Clay crafting

so i dug some clay, then made this cup, then put in furnace i build from random bricks. cooked it for couple of hours. and now at home i finally made some tea.
BUT now i starting to have doubghts. is it safe to drink from this? i don't how and why it could be dangerous, but now i can't stop worrying.
So, am i autistic or it's really could be not safe to use this cup?
P.s. any basic advises about clay crafting?

  1. 3 weeks ago
    Anonymous

    There could be toxic shit or heavy metals but probably it's fine. I doubt you got high enough temps for proper stoneware though so it may be fragile. Also, did you make any sort of glaze? That's usually where the toxicity issues are but there are plenty of simple and safe ones you can make which when fully fired are basically glass and without that and considering the likely lower temperatures your cup may be somewhat porous.

    • 3 weeks ago
      Anonymous

      > Also, did you make any sort of glaze?
      I totally forgot about glaze itself.
      And it looks like it would be nearlly imposible for me to make own glaze and i don't want to buy it from store.
      I had an idea to make something while using only materials i can find around me.
      Maybe i need to rethink it.

      • 3 weeks ago
        Anonymous

        Do you have a rock tumbler?

      • 3 weeks ago
        Anonymous

        just use salt ya dingus.
        japanese have been using salt glaze forever

        • 3 weeks ago
          Anonymous

          Looks doable. But still need yo reach 1300°c temperature somehow.

        • 3 weeks ago
          Anonymous

          Looks doable. But still need yo reach 1300°c temperature somehow.

          Don't use sodium chloride. It creates chlorine gas. The clever way to salt glaze in a low-temp home made ghetto kiln is to mix a little sand into the clay, then add some sodium carbonate or soduim bicarbonate. As is dries, the sodium crystals will effloresce to the surface and it fluxes the silica content in the clay into a glaze at relatively low temperatures. Experimentation will be necessary, but it should work. Be sure to paint the foot of the pots with wax or shellac before they dry so they don't self-glaze themselves onto the kiln bricks/shelves. The sand is to "open" up pores in the surface to encourage salt crystals. It may be wise to paint the entire outer surface with wax/shellac to get all of the sodium to effloresce on the interior where you need it. Look up Egyptian paste recipes for ideas on starting ratios.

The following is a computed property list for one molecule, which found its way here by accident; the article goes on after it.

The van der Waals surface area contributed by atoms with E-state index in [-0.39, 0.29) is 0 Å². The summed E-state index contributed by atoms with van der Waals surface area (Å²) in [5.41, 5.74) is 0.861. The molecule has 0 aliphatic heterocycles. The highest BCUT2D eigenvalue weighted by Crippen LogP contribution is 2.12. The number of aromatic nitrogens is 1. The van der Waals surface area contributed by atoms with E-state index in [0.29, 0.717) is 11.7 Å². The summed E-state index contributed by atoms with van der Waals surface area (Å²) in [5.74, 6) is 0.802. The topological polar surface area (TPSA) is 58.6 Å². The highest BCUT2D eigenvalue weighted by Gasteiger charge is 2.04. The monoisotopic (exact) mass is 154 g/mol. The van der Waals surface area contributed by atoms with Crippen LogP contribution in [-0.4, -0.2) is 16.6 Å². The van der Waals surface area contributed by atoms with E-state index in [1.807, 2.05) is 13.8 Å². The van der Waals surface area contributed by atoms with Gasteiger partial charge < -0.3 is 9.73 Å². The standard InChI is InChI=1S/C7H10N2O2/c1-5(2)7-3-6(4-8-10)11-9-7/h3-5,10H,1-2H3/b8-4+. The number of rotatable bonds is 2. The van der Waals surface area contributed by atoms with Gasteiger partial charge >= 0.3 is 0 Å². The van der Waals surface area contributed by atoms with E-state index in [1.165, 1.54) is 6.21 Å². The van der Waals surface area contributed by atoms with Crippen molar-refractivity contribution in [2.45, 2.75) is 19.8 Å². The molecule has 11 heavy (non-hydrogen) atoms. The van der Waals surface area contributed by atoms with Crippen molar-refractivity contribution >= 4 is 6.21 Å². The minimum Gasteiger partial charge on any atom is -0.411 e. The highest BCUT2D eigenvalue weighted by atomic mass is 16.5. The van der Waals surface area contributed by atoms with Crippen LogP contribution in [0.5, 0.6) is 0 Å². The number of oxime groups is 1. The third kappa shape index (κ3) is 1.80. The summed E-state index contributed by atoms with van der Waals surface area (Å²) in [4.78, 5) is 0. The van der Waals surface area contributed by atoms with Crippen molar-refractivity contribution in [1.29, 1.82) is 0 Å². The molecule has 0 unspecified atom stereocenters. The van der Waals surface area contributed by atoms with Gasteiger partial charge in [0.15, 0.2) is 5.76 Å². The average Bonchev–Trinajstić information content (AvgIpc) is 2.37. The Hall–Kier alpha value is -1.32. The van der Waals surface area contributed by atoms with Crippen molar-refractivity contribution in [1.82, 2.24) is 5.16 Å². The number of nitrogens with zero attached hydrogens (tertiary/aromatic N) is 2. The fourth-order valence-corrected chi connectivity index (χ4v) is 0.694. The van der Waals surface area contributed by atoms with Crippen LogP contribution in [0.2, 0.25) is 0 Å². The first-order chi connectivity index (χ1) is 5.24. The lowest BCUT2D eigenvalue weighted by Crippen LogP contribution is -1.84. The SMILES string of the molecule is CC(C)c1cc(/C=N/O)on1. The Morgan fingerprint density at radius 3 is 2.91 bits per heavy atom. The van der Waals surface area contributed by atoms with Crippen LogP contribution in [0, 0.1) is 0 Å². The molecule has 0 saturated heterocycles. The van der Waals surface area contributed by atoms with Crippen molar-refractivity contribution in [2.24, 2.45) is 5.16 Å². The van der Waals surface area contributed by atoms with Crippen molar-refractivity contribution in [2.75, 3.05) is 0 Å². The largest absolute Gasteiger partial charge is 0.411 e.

This is the origin of the discovery of ceramic glaze, and glass, btw. People noticed that the hot faces of some bricks glazed themselves and they figured out why.

  2. 3 weeks ago
    Anonymous

    its fine to drink from, the cup its self will start to mold/rot after a while due to liquid being trapped in the pores.

  3. 3 weeks ago
    Anonymous

    >why yes i do drink out of a solidified rectal prolapse

  4. 3 weeks ago
    Anonymous

    I would not use it since clay most probably has heavy metals.

    • 3 weeks ago
      Anonymous

      >dig clay out of the polluted, corpse-water filled river shore
      >some indian stomps on it with his feet
      >lasts for 1 serving before Pajeet throws it away
      My dad is real into India, I think he went on a trip there in the 70s or something for a few weeks. He remembers drinking chai on a train out of those cups.

      Is electrophoresis a new concept?

  5. 3 weeks ago
    Anonymous

    i wouldnt drink from it
    maybe glaze the inside with something non cancerous

  6. 3 weeks ago
    Anonymous

    Single-use non-glazed chai cups

    • 3 weeks ago
      Anonymous

      >dig clay out of the polluted, corpse-water filled river shore
      >some indian stomps on it with his feet
      >lasts for 1 serving before Pajeet throws it away
      My dad is real into India, I think he went on a trip there in the 70s or something for a few weeks. He remembers drinking chai on a train out of those cups.

  7. 3 weeks ago
    Anonymous

    ash glaze

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